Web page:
25/02/2010 - 00:00

Kids’ hospital gets private boost

25/02/2010 - 00:00

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THE state government has confirmed that Perth’s new $1 billion children’s hospital will be developed as a public private partnership, scotching political speculation to the contrary.

Kids’ hospital gets private boost

THE state government has confirmed that Perth’s new $1 billion children’s hospital will be developed as a public private partnership, scotching political speculation to the contrary.

The hospital project will be the state’s largest PPP to date, and is sure to be welcomed by banks and construction companies keen to participate in major infrastructure projects.

In recent weeks the state government has announced plans for several smaller PPP developments in the health, education, corrective services and utilities sectors.

The go-ahead for planning the new children’s hospital was announced by Premier Colin Barnett and Health Minister Kim Hames last weekend.

The government has provided $23 million for detailed planning works and expects construction to start in 2012.

The hospital, to be built in Nedlands next to the QEII medical centre, is due to be completed in 2015, one year later than Mr Barnett had promised at the last election.

“We promised to build a leading paediatric care and research facility under a public private partnership model and we are moving to ensure construction starts on time,” Mr Barnett said in a statement.

A spokesman for Mr Barnett confirmed that the facility would be developed as a PPP.

In addition, the project will include the development of two new multi-storey car parks, also under a PPP. They will increase the total number of bays on-site by 1,525, to 4,560 bays.

This project is one of the first major PPPs for WA, a state that has been slow to utilise the PPP model for major infrastructure projects.

That is starting to change, with Treasurer Troy Buswell recently announcing that expressions of interest would be sought this year for at least four such partnerships.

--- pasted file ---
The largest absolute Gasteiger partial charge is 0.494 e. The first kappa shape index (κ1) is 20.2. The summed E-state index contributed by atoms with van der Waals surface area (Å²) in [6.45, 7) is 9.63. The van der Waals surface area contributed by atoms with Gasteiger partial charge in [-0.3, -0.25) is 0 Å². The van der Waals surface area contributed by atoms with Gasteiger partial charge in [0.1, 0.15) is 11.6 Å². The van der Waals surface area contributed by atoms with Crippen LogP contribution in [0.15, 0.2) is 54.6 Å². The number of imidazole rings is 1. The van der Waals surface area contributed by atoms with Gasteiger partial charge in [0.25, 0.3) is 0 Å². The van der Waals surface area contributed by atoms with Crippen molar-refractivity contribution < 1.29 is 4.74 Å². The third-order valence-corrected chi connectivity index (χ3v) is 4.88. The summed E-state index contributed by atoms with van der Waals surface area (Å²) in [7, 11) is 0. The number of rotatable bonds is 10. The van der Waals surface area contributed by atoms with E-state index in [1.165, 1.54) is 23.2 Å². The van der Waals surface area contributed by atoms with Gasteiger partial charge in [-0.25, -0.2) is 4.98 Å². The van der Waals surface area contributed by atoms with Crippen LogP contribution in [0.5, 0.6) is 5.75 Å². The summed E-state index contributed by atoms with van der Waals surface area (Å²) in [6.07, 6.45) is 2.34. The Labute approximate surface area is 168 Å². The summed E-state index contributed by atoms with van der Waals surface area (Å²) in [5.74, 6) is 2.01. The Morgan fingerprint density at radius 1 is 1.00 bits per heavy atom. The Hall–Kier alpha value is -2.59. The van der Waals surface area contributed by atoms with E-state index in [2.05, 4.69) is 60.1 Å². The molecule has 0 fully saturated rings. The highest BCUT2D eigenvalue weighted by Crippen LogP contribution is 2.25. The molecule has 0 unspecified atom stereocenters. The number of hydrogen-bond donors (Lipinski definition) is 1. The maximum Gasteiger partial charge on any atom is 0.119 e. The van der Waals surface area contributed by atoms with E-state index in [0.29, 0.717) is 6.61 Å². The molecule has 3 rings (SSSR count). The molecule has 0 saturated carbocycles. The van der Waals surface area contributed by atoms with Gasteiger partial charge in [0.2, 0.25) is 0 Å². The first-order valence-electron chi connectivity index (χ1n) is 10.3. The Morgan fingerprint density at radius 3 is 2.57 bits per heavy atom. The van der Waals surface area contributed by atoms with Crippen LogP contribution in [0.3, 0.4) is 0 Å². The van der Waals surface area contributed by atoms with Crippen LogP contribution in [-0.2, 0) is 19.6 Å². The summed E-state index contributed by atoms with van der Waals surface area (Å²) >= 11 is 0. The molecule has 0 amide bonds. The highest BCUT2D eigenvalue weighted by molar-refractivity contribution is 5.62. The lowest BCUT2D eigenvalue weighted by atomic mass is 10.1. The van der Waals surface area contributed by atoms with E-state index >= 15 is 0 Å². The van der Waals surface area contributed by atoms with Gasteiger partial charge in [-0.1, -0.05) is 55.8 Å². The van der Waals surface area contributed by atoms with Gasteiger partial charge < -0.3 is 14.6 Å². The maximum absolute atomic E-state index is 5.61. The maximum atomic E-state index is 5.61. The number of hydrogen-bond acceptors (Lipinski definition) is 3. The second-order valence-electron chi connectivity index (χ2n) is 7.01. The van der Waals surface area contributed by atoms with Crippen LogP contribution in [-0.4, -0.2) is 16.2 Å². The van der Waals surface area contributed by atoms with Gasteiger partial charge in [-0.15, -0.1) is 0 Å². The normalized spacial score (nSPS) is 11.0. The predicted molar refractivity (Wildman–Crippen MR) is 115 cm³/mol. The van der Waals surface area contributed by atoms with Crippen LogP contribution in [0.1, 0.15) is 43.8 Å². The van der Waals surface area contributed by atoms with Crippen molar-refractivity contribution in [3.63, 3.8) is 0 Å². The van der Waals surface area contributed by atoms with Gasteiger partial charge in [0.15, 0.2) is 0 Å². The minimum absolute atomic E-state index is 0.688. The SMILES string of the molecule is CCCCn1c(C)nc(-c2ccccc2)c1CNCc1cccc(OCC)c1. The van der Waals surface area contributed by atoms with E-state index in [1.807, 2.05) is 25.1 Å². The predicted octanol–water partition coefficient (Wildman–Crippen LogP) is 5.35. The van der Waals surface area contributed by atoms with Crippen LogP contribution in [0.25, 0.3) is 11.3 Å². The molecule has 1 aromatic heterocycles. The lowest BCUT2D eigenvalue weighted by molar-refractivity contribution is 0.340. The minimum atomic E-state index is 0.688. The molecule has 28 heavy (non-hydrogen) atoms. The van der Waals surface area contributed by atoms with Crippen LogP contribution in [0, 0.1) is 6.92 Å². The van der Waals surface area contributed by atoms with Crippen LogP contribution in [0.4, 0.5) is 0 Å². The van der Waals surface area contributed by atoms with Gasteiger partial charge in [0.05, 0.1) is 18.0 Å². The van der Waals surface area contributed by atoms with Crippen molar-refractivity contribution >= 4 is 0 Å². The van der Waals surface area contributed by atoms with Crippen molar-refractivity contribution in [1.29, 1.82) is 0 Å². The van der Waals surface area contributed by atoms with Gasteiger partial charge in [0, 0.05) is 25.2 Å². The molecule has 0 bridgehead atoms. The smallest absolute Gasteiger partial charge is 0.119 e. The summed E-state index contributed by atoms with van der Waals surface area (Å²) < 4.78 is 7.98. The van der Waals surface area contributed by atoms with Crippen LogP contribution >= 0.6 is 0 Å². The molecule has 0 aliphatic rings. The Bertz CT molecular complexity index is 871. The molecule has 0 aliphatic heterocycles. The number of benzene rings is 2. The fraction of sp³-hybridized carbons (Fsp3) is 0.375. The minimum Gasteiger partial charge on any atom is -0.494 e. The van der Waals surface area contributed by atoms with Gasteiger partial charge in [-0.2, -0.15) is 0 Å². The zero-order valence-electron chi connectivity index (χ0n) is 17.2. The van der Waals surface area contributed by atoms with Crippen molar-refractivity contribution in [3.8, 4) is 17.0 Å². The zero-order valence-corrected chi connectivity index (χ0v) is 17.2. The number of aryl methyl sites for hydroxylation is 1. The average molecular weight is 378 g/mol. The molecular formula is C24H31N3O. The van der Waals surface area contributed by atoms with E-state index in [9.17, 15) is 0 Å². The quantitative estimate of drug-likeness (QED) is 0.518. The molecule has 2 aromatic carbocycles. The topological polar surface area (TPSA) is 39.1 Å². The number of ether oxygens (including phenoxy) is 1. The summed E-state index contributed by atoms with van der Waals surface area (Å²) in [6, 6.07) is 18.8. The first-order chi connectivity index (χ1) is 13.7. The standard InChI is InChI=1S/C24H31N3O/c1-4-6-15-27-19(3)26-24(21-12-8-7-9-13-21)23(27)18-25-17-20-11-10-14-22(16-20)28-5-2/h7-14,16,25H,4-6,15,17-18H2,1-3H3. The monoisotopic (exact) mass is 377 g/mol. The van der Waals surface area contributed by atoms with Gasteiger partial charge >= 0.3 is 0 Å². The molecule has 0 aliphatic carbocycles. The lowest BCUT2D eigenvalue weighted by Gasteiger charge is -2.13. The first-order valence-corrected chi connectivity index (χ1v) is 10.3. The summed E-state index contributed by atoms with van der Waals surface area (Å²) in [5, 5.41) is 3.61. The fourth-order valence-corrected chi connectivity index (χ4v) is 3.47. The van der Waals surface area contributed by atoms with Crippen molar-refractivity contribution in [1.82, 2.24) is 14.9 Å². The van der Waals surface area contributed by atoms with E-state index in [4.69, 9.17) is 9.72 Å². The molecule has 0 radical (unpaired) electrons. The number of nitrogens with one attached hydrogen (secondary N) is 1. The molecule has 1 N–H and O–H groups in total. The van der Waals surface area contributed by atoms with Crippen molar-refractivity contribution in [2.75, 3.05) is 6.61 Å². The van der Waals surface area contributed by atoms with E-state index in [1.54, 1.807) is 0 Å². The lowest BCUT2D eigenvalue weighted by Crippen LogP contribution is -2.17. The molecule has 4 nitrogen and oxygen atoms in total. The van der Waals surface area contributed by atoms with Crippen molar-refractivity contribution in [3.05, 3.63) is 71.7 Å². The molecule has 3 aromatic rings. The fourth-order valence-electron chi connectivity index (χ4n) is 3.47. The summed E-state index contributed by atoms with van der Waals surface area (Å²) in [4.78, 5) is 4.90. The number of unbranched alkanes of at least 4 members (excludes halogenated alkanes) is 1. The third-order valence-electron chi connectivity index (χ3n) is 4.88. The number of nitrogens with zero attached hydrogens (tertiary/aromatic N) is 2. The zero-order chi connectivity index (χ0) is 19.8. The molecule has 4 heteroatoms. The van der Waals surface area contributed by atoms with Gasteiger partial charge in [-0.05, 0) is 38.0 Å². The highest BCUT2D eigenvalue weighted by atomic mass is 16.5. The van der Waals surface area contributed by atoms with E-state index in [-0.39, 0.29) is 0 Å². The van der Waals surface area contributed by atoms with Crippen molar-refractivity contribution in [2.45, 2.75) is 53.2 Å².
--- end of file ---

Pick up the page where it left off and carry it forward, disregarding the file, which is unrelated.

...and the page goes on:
Mr Buswell added that the government would “actively pursue PPPs when they offer value-for-money and are in the public interest”.

The Labor Party and the powerful Liquor Hospitality & Miscellaneous Union have opposed PPPs, arguing that the involvement of the private sector in public healthcare will result in, among other things, poor patient care, poor staff conditions, and a profit-focused management.

This argument ignores the trend for Labor state governments across Australia to readily accept PPPs as appropriate mechanisms for delivery of infrastructure projects, including hospitals, and have achieved commercial and clinical success in doing so.

Supporters of PPPs argue that they provide an opportunity for the government to maximise value and utilise the expertise of the private sector in designing, financing, building and maintaining large infrastructure projects.

Projects such as the Royal North Shore Hospital in Sydney and the Royal Children’s Hospital in Melbourne are notable examples of major hospital PPP projects in other states.

Recently, WA has also had PPP success on a slightly smaller scale, with the $195 million District Court.

The court was developed by the Western Liberty consortium, which was appointed by the former Labor government.

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